• Figure 4a: AP View of the Knee with a Fibular Fracture
  • Figure 4b: Lateral View of the Knee with a Fibular Fracture



Non-operative treatment is rarely recommended for patients with Maisonneuve fractures. Patients who qualify for non-operative intervention must either be poor surgical candidates or have no displacement of the fracture or ankle joint.[11]


Surgical intervention is a definitive form of treatment for ankle instability and the associated fibular fracture. The proximal fibular fracture is not directly stabilized, but instead indirectly stabilized through fixating the distal fibula to the tibia with trans-syndesmotic screws (Figures 5a-f). To restore the fibular length, the distal end of the fibula is elongated into its anatomical position for trans-syndesmotic fixation. Other stabilization techniques have been described in the literature such as the use of bioabsorbable screws, syndesmotic staples, circular wire external fixators, Kirschner wires, flexible implants, syndesmotic hooks, syndesmotic bolts, and cerclage wires.[12] Metal screw fixation or a suture loop between two buttons, or some combination of the two, still stands to be the most popular choice among orthopedic surgeons. Use of screws carries the downside of requiring an additional surgery to remove the screws but may be more effective at maintaining length. By utilizing these screws, the fibular length is properly restored and the ankle mortise is appropriately reestablished. Suture loops between buttons (the ankle “tightrope”) has the advantage of not requiring screw removal but may not be as effective at maintaining fibular length.


Following surgery, patients are placed in a short removeable boot and allowed to start range of motion exercises but are not bearing weight for the first 8 weeks. Screw removal, if required is usually performed between 10-12 weeks after surgery.[1, 5, 13] A standard physical therapy program for the lower extremity can be started following screw removal.


  1. Duchesneau, S. and L.M. Fallat, The Maisonneuve fracture. J Foot Ankle Surg, 1995. 34(5): p. 422-8.
  2. Maisonneuve, M., Recherches sur la fracture du péroné. Arch. gén. méd., 1840. 7: p. 165-187.
  3. Pankovich, A.M., Maisonneuve fracture of the fibula. J Bone Joint Surg Am, 1976. 58(3): p. 337-42.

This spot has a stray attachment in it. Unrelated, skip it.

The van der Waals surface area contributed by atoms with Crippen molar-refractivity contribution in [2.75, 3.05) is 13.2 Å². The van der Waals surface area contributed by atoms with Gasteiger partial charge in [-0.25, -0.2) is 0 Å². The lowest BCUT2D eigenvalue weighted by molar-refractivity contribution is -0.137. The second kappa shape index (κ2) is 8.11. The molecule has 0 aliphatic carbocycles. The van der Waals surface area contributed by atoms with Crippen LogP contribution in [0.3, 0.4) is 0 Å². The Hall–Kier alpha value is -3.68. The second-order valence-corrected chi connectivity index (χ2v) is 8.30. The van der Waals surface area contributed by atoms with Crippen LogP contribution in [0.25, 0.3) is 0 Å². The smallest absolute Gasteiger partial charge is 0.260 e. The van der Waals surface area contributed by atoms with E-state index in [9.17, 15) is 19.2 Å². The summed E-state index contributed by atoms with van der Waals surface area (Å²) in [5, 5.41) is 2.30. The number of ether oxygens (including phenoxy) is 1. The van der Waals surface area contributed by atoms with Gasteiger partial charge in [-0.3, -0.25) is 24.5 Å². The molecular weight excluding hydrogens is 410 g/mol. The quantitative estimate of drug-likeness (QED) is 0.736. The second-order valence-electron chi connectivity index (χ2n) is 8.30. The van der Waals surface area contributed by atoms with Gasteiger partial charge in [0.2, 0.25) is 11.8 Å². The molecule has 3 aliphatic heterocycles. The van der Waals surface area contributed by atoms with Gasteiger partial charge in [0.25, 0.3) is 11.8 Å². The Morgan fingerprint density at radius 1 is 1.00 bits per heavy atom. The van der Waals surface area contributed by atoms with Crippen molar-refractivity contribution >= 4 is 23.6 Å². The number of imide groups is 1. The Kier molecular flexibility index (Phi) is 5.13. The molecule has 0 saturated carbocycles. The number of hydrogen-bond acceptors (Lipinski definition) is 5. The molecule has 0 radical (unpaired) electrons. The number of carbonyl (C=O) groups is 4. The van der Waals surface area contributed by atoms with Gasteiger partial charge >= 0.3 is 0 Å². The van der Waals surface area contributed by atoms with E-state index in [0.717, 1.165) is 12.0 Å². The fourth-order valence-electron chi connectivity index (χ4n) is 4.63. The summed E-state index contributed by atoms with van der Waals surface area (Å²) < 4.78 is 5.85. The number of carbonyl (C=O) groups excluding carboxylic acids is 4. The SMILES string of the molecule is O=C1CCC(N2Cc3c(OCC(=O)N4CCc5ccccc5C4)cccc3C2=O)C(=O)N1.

4. Pankovich, A.M., Fractures of the fibula proximal to the distal tibiofibular syndesmosis. J Bone Joint Surg Am, 1978. 60(2): p. 221-9.
  5. Sproule, J.A., et al., Outcome after surgery for Maisonneuve fracture of the fibula. Injury, 2004. 35(8): p. 791-8.
  6. Inokuchi, R., et al., Maisonneuve fracture: a type of ankle fracture. BMJ Case Rep, 2019. 12(11).
  7. Lambers, K.T., et al., Long-term outcome of pronation-external rotation ankle fractures treated with syndesmotic screws only. J Bone Joint Surg Am, 2013. 95(17): p. e1221-7.
  8. Yoshimura, I., et al., Arthroscopic findings in Maisonneuve fractures. J Orthop Sci, 2008. 13(1): p. 3-6.
  9. Taweel, N.R., et al., The proximal fibula should be examined in all patients with ankle injury: a case series of missed maisonneuve fractures. J Emerg Med, 2013. 44(2): p. e251-5.
  10. Harper, M.C. and T.S. Keller, A radiographic evaluation of the tibiofibular syndesmosis. Foot Ankle, 1989. 10(3): p. 156-60.
  11. Stufkens, S.A., et al., Evidence-based treatment of maisonneuve fractures. J Foot Ankle Surg, 2011. 50(1): p. 62-7.
  12. van den Bekerom, M.P. and E.E. Raven, Current concepts review: operative techniques for stabilizing the distal tibiofibular syndesmosis. Foot Ankle Int, 2007. 28(12): p. 1302-8.
  13. Ebraheim, N.A., A.O. Mekhail, and S.S. Gargasz, Ankle fractures involving the fibula proximal to the distal tibiofibular syndesmosis. Foot Ankle Int, 1997. 18(8): p. 513-21.